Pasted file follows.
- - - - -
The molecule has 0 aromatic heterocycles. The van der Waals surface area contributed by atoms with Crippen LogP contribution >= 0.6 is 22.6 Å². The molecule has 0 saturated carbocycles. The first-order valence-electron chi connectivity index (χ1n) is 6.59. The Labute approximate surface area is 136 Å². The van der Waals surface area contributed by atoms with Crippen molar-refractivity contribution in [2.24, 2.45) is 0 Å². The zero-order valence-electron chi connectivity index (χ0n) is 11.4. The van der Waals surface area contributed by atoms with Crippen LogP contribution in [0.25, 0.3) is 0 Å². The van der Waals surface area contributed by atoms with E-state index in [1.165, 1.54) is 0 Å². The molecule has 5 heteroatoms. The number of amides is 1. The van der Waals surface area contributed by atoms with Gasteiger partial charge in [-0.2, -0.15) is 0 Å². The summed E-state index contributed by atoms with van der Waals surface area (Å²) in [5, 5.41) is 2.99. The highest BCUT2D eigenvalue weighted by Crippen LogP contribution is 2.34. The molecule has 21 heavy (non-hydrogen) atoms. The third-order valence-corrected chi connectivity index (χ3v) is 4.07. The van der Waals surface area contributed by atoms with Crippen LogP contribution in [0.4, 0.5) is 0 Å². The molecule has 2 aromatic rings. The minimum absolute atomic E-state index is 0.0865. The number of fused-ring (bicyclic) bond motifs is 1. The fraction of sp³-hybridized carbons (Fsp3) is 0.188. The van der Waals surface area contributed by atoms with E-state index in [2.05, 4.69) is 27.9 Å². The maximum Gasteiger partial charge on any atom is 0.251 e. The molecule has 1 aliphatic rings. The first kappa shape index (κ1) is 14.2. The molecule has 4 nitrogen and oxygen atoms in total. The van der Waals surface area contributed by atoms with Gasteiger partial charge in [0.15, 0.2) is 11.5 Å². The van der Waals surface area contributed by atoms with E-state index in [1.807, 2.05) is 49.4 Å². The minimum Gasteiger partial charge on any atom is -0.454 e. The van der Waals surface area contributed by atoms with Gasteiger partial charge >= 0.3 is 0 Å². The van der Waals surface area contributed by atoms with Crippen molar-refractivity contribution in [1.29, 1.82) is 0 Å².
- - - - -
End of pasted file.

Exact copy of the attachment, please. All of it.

The molecule has 0 aromatic heterocycles. The van der Waals surface area contributed by atoms with Crippen LogP contribution >= 0.6 is 22.6 Å². The molecule has 0 saturated carbocycles. The first-order valence-electron chi connectivity index (χ1n) is 6.59. The Labute approximate surface area is 136 Å². The van der Waals surface area contributed by atoms with Crippen molar-refractivity contribution in [2.24, 2.45) is 0 Å². The zero-order valence-electron chi connectivity index (χ0n) is 11.4. The van der Waals surface area contributed by atoms with Crippen LogP contribution in [0.25, 0.3) is 0 Å². The van der Waals surface area contributed by atoms with E-state index in [1.165, 1.54) is 0 Å². The molecule has 5 heteroatoms. The number of amides is 1. The van der Waals surface area contributed by atoms with Gasteiger partial charge in [-0.2, -0.15) is 0 Å². The summed E-state index contributed by atoms with van der Waals surface area (Å²) in [5, 5.41) is 2.99. The highest BCUT2D eigenvalue weighted by Crippen LogP contribution is 2.34. The molecule has 21 heavy (non-hydrogen) atoms. The third-order valence-corrected chi connectivity index (χ3v) is 4.07. The van der Waals surface area contributed by atoms with Crippen LogP contribution in [0.4, 0.5) is 0 Å². The molecule has 2 aromatic rings. The minimum absolute atomic E-state index is 0.0865. The number of fused-ring (bicyclic) bond motifs is 1. The fraction of sp³-hybridized carbons (Fsp3) is 0.188. The van der Waals surface area contributed by atoms with E-state index in [2.05, 4.69) is 27.9 Å². The maximum Gasteiger partial charge on any atom is 0.251 e. The molecule has 1 aliphatic rings. The first kappa shape index (κ1) is 14.2. The molecule has 4 nitrogen and oxygen atoms in total. The van der Waals surface area contributed by atoms with Gasteiger partial charge in [0.15, 0.2) is 11.5 Å². The van der Waals surface area contributed by atoms with E-state index in [1.807, 2.05) is 49.4 Å². The minimum Gasteiger partial charge on any atom is -0.454 e. The van der Waals surface area contributed by atoms with Gasteiger partial charge >= 0.3 is 0 Å². The van der Waals surface area contributed by atoms with Crippen molar-refractivity contribution in [1.29, 1.82) is 0 Å².